He also showed a remarkable image of the well at Lidwell, again in Kent. Here, although he successfully dowsed the location of the well, he was unable to see into it due to a total lack of light. As something of an afterthought, he took a flash photo that, quite unexpectedly, revealed image of an elegantly constructed shaft of considerable depth. Intriguingly, deep down on the sides of the well walling are several tiny protrusions, which look at first to be some kind of fern. In the relentless blackness, this would be somewhat surprising – and when the image is magnified, they appear to resemble little figures. After the talk, there was much discussion about whether they might actually be nature spirits of some kind – but would such ethereal entities really allow themselves to be caught on camera?
Gwynn’s work on his friend’s farm in North Dakota is also worth a mention. It started conventionally enough with a search for a water source for fields of beans and maize. In time-honoured fashion, he duly found a suitable spot and marked it up. Some time later, a local driller was brought in, who scoffed at the ideas of an English dowser – only to be proved quite wrong, after several failed attempts at sinking a borehole based on logic rather than intuition. The source that Gwynn had originally indicated turned out to be suitable and reliable.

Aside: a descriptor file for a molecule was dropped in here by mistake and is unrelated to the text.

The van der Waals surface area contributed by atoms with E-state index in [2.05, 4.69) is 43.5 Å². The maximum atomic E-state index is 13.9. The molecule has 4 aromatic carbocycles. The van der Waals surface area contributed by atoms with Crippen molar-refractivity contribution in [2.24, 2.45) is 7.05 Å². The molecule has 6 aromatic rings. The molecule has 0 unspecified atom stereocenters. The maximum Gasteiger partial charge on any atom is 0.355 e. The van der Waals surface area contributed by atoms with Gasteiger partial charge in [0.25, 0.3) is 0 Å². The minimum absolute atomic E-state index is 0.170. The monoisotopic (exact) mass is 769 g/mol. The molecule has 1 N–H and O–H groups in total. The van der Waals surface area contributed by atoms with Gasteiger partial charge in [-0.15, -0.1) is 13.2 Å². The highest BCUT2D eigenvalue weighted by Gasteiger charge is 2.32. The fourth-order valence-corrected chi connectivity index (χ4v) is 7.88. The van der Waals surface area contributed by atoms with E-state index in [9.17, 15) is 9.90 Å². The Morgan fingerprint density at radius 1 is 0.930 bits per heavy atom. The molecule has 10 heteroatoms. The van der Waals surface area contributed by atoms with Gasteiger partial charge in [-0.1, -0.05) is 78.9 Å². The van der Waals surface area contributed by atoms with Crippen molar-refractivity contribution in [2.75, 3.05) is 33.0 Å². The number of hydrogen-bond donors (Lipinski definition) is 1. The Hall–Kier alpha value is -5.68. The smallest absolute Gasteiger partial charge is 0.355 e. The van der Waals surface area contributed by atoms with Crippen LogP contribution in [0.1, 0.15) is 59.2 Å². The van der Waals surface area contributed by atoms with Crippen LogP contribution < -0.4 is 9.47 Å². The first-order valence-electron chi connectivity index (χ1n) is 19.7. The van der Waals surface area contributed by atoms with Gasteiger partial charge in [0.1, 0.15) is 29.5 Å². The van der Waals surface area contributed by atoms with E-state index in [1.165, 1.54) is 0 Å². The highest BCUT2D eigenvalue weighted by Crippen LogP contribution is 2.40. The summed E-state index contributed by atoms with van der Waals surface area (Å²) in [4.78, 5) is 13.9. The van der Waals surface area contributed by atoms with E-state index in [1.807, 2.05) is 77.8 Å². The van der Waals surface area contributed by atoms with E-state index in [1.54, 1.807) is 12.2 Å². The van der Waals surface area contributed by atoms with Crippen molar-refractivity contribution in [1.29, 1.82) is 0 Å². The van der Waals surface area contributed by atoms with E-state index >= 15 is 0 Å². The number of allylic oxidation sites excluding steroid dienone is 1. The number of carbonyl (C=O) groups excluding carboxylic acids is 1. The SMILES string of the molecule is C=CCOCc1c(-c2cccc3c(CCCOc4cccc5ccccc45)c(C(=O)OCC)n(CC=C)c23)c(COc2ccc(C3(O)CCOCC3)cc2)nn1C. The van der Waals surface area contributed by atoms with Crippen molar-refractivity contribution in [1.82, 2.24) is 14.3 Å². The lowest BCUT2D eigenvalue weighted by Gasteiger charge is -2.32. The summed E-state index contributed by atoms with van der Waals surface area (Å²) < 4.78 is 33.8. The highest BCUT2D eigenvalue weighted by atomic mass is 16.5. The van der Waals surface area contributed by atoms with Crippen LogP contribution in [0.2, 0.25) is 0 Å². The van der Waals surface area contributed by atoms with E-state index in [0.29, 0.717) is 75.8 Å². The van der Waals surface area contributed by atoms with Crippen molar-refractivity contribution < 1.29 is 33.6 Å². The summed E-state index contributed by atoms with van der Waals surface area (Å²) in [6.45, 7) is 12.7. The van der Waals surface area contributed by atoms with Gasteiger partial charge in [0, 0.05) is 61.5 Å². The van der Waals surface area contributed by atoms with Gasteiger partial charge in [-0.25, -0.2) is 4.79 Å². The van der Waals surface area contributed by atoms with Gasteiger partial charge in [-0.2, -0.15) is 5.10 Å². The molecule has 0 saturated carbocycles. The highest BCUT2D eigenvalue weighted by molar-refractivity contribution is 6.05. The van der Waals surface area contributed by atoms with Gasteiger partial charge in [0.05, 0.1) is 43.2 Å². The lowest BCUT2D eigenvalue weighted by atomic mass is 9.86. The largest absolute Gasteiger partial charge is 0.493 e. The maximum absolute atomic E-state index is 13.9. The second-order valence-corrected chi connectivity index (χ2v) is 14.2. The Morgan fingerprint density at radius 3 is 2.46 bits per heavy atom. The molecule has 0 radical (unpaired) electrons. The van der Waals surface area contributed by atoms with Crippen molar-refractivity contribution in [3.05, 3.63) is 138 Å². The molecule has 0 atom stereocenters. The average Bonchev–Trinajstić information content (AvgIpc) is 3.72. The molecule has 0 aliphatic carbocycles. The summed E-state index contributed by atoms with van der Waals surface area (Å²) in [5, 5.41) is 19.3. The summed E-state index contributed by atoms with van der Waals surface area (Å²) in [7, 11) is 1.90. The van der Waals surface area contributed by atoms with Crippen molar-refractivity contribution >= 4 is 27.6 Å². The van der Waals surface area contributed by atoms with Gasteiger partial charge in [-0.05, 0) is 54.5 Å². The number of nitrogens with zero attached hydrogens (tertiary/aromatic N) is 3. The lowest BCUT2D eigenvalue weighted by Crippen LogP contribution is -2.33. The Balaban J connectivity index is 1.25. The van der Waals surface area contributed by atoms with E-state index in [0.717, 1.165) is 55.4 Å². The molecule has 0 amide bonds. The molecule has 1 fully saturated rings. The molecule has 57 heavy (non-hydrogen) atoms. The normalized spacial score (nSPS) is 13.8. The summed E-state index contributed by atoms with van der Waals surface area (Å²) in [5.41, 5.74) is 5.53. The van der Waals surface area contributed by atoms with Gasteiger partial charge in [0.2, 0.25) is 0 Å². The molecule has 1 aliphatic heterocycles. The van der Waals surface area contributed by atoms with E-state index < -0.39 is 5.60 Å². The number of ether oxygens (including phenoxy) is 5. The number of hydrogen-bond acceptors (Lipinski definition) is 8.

The dowsing activity there culminated in his friend finding three associated crop circles on his land. These were quite modest compared to the increasingly extravagant manifestations found in the UK and elsewhere, but definitive circles in long grass nonetheless. After the usual chain of questioning, Gwynn was given to believe that these had been the marks left by an alien craft, which had come to visit us to ‘gain information’. Even by the standards of North American stories of the extra-terrestrial, this was quite a remarkable piece of revelation by dowsing.
His final tale concerned the loss of one of his dowsing rods during an archaeological research session at Berry Castle near Torrington, which involved both Gwynn and myself. It wasn’t the first time that he had mislaid one of his tools but, as I was working with Christopher Strong at that time – and CS feels that lost objects are often indicators of hidden messages – I suggested that maybe there might well be a message for Gwynn to recover before the rod could be located. As it turned out, the message was not to leave the county that coming weekend, even though he had already booked and paid to be elsewhere. Being true to his dowsing, he duly stayed in Devon, and instead visited a close relative – for what turned out to be the final occasion. A lost rod was a small price to pay for such a precious payback. Lesson – always trust your dowsing answers, even if there is no logical reason to do so.
It was quite apparent that these were just a selected few cameos out of a considerable catalogue of interesting anecdotes and insights – and I am sure we will be hearing more from him in due course.
Many thanks to Gwynn for coming over from Dawlish to be with us – and we look forward to working with him, and with his colleagues, later in the year.
Nigel Twinn Tamar Dowsers, February 2018